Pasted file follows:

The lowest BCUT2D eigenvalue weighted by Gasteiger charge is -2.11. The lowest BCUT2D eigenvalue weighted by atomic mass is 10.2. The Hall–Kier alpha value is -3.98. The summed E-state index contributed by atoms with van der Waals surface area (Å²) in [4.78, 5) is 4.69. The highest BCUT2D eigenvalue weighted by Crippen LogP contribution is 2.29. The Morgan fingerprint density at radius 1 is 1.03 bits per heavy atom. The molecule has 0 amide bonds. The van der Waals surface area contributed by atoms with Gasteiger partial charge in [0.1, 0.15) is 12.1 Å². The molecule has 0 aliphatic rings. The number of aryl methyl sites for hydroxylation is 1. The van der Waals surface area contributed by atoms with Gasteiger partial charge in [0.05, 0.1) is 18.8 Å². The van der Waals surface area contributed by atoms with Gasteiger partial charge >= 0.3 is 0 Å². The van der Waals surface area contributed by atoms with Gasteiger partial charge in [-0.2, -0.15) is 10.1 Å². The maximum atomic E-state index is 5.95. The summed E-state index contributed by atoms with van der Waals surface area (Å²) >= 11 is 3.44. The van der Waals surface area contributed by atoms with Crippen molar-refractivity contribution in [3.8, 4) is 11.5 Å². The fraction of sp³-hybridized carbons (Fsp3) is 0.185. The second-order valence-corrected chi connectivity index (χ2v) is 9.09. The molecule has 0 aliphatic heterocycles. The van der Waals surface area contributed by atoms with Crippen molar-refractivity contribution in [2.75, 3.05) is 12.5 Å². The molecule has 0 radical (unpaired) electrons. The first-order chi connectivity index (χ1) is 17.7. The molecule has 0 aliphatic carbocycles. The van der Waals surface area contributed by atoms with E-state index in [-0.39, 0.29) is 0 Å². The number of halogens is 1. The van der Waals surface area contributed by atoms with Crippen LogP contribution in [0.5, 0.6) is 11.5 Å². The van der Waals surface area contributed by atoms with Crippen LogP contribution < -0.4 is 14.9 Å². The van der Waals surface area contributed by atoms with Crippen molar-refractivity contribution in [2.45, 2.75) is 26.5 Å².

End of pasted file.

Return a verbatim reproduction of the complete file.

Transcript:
The lowest BCUT2D eigenvalue weighted by Gasteiger charge is -2.11. The lowest BCUT2D eigenvalue weighted by atomic mass is 10.2. The Hall–Kier alpha value is -3.98. The summed E-state index contributed by atoms with van der Waals surface area (Å²) in [4.78, 5) is 4.69. The highest BCUT2D eigenvalue weighted by Crippen LogP contribution is 2.29. The Morgan fingerprint density at radius 1 is 1.03 bits per heavy atom. The molecule has 0 amide bonds. The van der Waals surface area contributed by atoms with Gasteiger partial charge in [0.1, 0.15) is 12.1 Å². The molecule has 0 aliphatic rings. The number of aryl methyl sites for hydroxylation is 1. The van der Waals surface area contributed by atoms with Gasteiger partial charge in [0.05, 0.1) is 18.8 Å². The van der Waals surface area contributed by atoms with Gasteiger partial charge >= 0.3 is 0 Å². The van der Waals surface area contributed by atoms with Gasteiger partial charge in [-0.2, -0.15) is 10.1 Å². The maximum atomic E-state index is 5.95. The summed E-state index contributed by atoms with van der Waals surface area (Å²) >= 11 is 3.44. The van der Waals surface area contributed by atoms with Crippen molar-refractivity contribution in [3.8, 4) is 11.5 Å². The fraction of sp³-hybridized carbons (Fsp3) is 0.185. The second-order valence-corrected chi connectivity index (χ2v) is 9.09. The molecule has 0 aliphatic heterocycles. The van der Waals surface area contributed by atoms with Crippen molar-refractivity contribution in [2.75, 3.05) is 12.5 Å². The molecule has 0 radical (unpaired) electrons. The first-order chi connectivity index (χ1) is 17.7. The molecule has 0 aliphatic carbocycles. The van der Waals surface area contributed by atoms with E-state index in [-0.39, 0.29) is 0 Å². The number of halogens is 1. The van der Waals surface area contributed by atoms with Crippen LogP contribution in [0.5, 0.6) is 11.5 Å². The van der Waals surface area contributed by atoms with Crippen LogP contribution < -0.4 is 14.9 Å². The van der Waals surface area contributed by atoms with Crippen molar-refractivity contribution in [2.45, 2.75) is 26.5 Å².